Donald Trump Has Already Broken a Promise About His Presidency

The naming of former Georgia Gov. Sonny Perdue as Donald Trump's nominee for agriculture secretary finishes up a marathon of speculation and vetting about who would be make up the Trump cabinet.

But it also breaks a promise Trump made.

In a roundtable, on-the-record interview Trump gave with the editorial board of Newsday, candidate Trump was asked by Opinion Page editor Rita Ciolli what his cabinet would look like, and whether it would be as diverse as America itself.

Ciolli: We’re trying to get a sense, would your cabinet look like America? Will there be women in there, blacks and Hispanics?

Trump: Oh absolutely. It’s so important.

Ciolli: What is the face of your administration going to look like?

Trump: My administration will be made up of every, all groups from this country and that would be women. It would be African-Americans. It would be Hispanics. It would be, I mean that’s so vital to have that. I think it’s absolutely. Now at the same time it would be the most competent people. We need the most competent people, but they’ll be the most competent people from those groups, absolutely. It’ll be made up of everybody.

In failing to honor his promise to "absolutely" include Latinos in his cabinet, Trump becomes the first president since Ronald Reagan to not have a Latino member of their cabinet coming into the White House. It was actually Reagan who broke that particular barrier, nominating Texas Democrat Lauro Cavazos as Secretary of Education in 1988.

Made up almost entirely of wealthy white men, Trump's cabinet is the least diverse in decades.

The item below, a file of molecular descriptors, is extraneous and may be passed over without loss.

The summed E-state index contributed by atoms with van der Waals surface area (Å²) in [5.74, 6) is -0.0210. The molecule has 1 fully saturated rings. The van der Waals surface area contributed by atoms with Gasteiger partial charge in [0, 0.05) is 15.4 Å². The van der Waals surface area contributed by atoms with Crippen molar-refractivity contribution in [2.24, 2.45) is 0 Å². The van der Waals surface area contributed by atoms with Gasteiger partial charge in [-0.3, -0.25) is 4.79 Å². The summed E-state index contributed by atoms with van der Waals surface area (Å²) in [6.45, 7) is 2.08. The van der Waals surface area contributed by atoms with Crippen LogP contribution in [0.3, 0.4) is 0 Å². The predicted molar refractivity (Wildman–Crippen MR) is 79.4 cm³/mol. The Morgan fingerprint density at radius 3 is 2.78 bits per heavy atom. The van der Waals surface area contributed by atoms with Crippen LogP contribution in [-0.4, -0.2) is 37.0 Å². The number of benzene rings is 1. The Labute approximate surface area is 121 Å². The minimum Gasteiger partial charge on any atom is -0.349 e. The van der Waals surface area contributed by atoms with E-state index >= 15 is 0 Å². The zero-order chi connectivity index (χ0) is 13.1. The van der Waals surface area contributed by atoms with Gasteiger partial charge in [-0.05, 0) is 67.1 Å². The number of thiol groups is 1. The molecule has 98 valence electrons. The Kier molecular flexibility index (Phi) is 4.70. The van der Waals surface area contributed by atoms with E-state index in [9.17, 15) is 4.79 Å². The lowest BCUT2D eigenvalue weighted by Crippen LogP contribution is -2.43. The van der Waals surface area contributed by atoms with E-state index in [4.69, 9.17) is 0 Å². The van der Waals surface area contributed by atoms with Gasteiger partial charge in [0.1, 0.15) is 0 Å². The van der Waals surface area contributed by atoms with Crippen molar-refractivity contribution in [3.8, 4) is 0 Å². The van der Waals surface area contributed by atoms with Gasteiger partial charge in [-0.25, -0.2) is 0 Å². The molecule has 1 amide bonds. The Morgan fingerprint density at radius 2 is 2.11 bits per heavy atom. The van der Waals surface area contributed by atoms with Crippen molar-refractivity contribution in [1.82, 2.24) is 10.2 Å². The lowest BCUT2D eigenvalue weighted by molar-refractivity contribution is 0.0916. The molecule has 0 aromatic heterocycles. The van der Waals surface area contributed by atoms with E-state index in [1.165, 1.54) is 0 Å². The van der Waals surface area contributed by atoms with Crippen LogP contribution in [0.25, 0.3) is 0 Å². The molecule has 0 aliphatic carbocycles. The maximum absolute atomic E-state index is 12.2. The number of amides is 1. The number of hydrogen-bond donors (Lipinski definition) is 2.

At one point in December, Trump was allegedly "desperate" to add a Latino name to his roster of secretaries, with even Newt Gingrich opining that "there has to be more Hispanics in the administration." Trump was rumored to be interviewing cabinet secretaries solely on the basis of whether they looked the part for whatever agency they were meant to lead.

The search for an agriculture secretary dragged on long past other cabinet posts, and it appears to have ended with Perdue, a former small business owner turned state senator and later governor.

All told, out of 23 cabinet and cabinet-level positions, 18 of Trump's picks were white men. This doesn't necessarily mean the lower-level positions in his administration won't be more diverse — just not the highest level.

In response to the lack of diversity in the Trump cabinet, Trump Press Secretary Sean Spicer claimed Trump is "here to serve all" and that his administration will eventually include "diversity in gender and diversity in thinking and a diversity of ideology. So, it’s not just about, you know, skin color or ethnic heritage.”